On Tuesday, March 5th, the anniversary of the death of Generalissimus Stalin, a group of Russian Stalinists traditionally laid flowers at his grave in Red Square in Moscow.
When I was a kid, Stalin lay in the Mausoleum next to Lenin. Later, after the 20th Congress of the Communist Party, where Khrushchev revealed the scale of Stalinist repression, Stalin’s body was taken out of the Mausoleum and buried right there in the vicinity, but still on Red Square. It was a kind of compromise for Soviet society... He couldn't be in the Mausoleum, but nearby in an honorable place in recognition of his merits. After all, he was the victorious commander-in-chief and he led the country from a wooden plow to a nuclear power. It's a fact.
Any historical figure is controversial. Even the canonized Prince Vladimir, who baptized Russia, is a set of good and bad traits. We, as a nation, traditionally see either one side or the other. We still argue whether Stalin is bad or good.
China managed to figure out its attitude towards Mao Zedong. By decision of the ruling Communist Party, he is 80% good and 20% bad. In other words, he made some mistakes. But Mao is still 80% good. Over the last 5,000 years, according to the Chinese, there hasn't been a single bad ruler. Every one of them did his best, and every one of them had his own achievements. Awareness of this supports the Chinese morally, and they continue to move forward with some peace of mind. Although there were a lot of things in the past: purges, hunger, stupidity, and the devastation of the country. But there is something they can rely on. Mao bequeathed a spirit of not being afraid of difficulties in solving large-scale tasks, and in the most difficult years, he set a goal of turning China into one of the world's major powers. So the Chinese live by these covenants, being grateful to their leader. Mao's portrait is in the central square of Beijing as well as on the yuan. It's a lot like that.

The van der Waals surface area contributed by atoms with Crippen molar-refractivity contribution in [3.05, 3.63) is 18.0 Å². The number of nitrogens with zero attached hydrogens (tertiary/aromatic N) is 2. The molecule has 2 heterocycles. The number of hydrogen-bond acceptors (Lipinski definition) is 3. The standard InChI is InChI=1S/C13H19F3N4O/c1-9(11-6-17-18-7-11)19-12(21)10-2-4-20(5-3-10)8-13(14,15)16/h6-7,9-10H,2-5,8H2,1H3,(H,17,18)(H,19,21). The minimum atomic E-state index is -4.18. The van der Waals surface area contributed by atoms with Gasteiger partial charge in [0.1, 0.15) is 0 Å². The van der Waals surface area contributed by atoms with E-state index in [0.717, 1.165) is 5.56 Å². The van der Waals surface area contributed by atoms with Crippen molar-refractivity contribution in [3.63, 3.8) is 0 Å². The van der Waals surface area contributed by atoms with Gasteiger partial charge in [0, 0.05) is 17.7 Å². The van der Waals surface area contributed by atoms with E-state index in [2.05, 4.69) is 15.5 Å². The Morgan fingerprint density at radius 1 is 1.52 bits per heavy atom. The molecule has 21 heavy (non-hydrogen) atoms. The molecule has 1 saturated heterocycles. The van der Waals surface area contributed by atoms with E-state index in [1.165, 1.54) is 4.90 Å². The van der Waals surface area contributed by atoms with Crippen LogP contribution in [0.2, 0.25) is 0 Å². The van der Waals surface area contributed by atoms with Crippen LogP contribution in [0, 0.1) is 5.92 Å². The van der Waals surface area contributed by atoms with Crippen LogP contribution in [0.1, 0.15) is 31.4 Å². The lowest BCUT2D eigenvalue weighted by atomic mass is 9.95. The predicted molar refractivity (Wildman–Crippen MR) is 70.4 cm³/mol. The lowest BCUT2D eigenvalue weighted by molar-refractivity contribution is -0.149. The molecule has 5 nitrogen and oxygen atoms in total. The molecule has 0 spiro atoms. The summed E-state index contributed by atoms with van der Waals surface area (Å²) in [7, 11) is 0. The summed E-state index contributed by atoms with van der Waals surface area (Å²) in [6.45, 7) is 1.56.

However, we do things differently. There are many among us who idolize Stalin as well as those who hate him. As shown by last year’s poll, 80% of Russians know about Stalin’s repressions. Every now and then we can hear shouts that Stalin and Lenin should be removed from Red Square.
This week, Sergei Dorenko, the editor-in-chief of the Govorit Moskva radio station, has publicly appealed to the authorities.
"While Stalin lies in the center of Moscow, while Stalin is the point we measure distances from in Russia, while Stalin is the center of the country, Stalin is alive. We must put an end to this now. Stalin is our shame. Stalin is something every one of us is ashamed of. We must have the courage to admit this shame and be cleansed".
There are well-known statements on removing Lenin from the Mausoleum. There's no need to quote them. In the meantime, neither Putin nor the government enters into the debates.